Transcobalamin-II variants, decreased vitamin B12 availability and increased risk of frailty
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This project was designed to follow-up prior evidence that demonstrated a significant association between vitamin B12 transport and metabolism and the frailty syndrome in community-dwelling older women. The cross-sectional relationship between genetic variants within six candidate genes along this pathway with serum methylmalonic acid (MMA) levels and frailty was evaluated in this same population of older women.
Baseline measures were collected prior to folate fortification from 326 women in the Women’s Health and Aging Studies I and II. Odds ratios and statistical tests were estimated for single SNP and haplotype via linear regression models for serum MMA, a marker for available vitamin B12, and in logistic regression models for frailty.
Fifty-six SNPs from CBS, MTHFR, MTR, MTRR, TCN1 and TCN2 genes were genotyped. Several SNPs in MTHFR, MTR and MTRR demonstrated a modest association to elevated MMA, while SNPs in TCN2 showed significant association to the frailty syndrome. TCN2 polymorphisms, particularly one SNP reported to be in perfect LD with functional variant Pro259Arg, were significantly associated with increased odds of frailty, after adjustment for age, presence of cardiovascular disease and elevated MMA (OR = 2.25, p-value = 0.009).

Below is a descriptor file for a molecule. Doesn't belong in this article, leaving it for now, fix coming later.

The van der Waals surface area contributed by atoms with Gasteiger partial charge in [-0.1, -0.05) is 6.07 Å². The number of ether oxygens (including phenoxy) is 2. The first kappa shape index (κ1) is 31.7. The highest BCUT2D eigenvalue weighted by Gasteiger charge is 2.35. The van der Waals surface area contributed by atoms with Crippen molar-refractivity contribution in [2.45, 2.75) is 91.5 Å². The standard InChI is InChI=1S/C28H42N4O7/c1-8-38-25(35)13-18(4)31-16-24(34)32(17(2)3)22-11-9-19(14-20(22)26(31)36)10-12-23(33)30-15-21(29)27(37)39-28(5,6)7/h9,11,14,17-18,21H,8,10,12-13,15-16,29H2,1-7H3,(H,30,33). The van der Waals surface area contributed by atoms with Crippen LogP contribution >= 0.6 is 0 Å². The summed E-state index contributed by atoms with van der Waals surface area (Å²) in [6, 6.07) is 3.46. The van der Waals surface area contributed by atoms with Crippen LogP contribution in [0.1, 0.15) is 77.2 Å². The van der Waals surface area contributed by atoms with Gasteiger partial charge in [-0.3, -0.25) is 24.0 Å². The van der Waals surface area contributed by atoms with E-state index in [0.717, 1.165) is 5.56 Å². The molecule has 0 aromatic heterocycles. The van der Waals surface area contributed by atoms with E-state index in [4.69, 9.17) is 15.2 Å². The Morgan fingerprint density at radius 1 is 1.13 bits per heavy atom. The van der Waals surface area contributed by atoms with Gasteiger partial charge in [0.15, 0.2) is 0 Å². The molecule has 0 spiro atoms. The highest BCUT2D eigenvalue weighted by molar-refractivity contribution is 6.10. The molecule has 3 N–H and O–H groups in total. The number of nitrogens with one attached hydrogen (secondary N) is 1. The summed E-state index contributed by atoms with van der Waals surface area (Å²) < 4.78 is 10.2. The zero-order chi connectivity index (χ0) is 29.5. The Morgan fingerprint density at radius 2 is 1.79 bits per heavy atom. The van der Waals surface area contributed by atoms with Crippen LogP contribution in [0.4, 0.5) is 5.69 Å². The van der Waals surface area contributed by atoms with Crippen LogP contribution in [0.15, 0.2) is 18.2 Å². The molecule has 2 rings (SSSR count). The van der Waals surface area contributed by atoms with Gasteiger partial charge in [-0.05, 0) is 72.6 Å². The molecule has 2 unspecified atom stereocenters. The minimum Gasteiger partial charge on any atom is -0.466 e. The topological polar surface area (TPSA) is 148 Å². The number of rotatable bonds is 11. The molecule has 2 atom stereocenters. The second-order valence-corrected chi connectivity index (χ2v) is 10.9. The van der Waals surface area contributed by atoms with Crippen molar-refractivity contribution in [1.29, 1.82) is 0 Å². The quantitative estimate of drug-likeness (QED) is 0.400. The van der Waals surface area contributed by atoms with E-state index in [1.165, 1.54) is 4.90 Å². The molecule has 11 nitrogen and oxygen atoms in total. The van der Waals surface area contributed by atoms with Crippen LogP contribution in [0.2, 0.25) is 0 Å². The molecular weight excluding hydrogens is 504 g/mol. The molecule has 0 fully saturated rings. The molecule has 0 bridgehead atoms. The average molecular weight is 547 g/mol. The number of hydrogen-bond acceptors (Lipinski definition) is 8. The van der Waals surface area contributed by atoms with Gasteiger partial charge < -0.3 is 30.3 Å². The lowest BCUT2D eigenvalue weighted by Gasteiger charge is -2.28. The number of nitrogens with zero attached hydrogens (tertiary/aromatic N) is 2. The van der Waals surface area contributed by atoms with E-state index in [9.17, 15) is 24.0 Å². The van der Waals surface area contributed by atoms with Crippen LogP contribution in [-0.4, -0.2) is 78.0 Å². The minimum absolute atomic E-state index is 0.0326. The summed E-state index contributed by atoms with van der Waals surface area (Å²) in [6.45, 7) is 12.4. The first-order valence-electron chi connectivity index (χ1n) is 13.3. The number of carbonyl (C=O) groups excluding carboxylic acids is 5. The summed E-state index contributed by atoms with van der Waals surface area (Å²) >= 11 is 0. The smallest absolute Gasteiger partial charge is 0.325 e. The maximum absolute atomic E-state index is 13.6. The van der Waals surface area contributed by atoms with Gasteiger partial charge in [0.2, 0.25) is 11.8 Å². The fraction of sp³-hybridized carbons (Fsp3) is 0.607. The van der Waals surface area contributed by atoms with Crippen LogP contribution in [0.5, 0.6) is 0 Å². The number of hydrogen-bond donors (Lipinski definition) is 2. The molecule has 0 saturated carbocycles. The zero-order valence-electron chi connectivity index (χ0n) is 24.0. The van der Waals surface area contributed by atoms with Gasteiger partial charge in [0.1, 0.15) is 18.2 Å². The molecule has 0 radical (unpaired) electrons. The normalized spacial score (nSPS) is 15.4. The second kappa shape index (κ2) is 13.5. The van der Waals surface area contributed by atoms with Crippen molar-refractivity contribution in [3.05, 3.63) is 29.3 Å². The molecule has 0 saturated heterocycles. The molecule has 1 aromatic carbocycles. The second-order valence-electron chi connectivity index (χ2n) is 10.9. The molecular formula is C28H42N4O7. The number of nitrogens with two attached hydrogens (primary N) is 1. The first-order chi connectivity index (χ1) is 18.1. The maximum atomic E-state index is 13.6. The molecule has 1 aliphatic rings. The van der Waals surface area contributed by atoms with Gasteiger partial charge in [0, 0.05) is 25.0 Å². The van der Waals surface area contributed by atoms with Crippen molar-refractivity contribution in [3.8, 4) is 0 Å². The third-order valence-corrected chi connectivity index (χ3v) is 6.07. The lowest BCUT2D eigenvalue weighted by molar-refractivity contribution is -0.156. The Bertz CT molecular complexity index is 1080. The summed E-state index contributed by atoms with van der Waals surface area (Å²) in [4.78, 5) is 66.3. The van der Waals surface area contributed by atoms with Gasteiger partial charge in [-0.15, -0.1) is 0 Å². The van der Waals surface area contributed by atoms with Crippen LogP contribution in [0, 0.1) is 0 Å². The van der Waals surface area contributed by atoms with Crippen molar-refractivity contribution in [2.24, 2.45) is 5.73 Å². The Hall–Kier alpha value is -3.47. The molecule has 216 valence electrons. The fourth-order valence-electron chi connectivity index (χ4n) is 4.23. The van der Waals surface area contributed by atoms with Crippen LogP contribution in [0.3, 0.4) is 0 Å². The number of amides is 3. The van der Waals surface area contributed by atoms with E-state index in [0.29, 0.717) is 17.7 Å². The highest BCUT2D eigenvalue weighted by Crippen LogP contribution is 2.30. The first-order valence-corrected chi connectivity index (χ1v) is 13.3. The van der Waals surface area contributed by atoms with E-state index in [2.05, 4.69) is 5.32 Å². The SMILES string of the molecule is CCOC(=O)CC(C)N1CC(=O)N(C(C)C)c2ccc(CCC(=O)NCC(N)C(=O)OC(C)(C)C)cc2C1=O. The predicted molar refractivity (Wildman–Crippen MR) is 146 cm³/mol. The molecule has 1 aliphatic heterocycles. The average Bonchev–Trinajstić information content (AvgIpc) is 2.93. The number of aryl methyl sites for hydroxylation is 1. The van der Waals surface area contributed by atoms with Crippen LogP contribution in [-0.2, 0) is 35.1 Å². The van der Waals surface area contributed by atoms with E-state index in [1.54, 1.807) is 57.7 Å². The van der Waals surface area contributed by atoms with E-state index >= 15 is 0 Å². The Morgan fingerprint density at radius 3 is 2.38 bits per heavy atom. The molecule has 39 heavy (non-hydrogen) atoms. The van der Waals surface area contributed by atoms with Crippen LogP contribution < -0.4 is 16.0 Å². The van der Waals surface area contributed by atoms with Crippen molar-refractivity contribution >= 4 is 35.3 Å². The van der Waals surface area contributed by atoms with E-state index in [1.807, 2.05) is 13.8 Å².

Using MMA as a marker for vitamin B12, these results suggest that TCN2 gene variants may lead to decreased vitamin B12 availability, leading to reduced energy metabolism, ultimately contributing to frailty pathology. Further studies to determine the biological role of functional TCN2 polymorphisms in frailty are needed.
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- Transcobalamin-II variants, decreased vitamin B12 availability and increased risk of frailty
The journal of nutrition, health & aging
Volume 14, Issue 1 , pp 73-77
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- vitamin B12
- genetic association
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- Author Affiliations
- 1. Johns Hopkins Institutions, Baltimore, MD, USA
- 4. Johns Hopkins University, 2024 E. Monument Street, Suite 2-700, Baltimore, MD, 21205, USA
- 2. University of Colorado Health Sciences Center, Denver, CO, USA
- 3. Columbia University Mailman School of Public Health, New York, NY, USA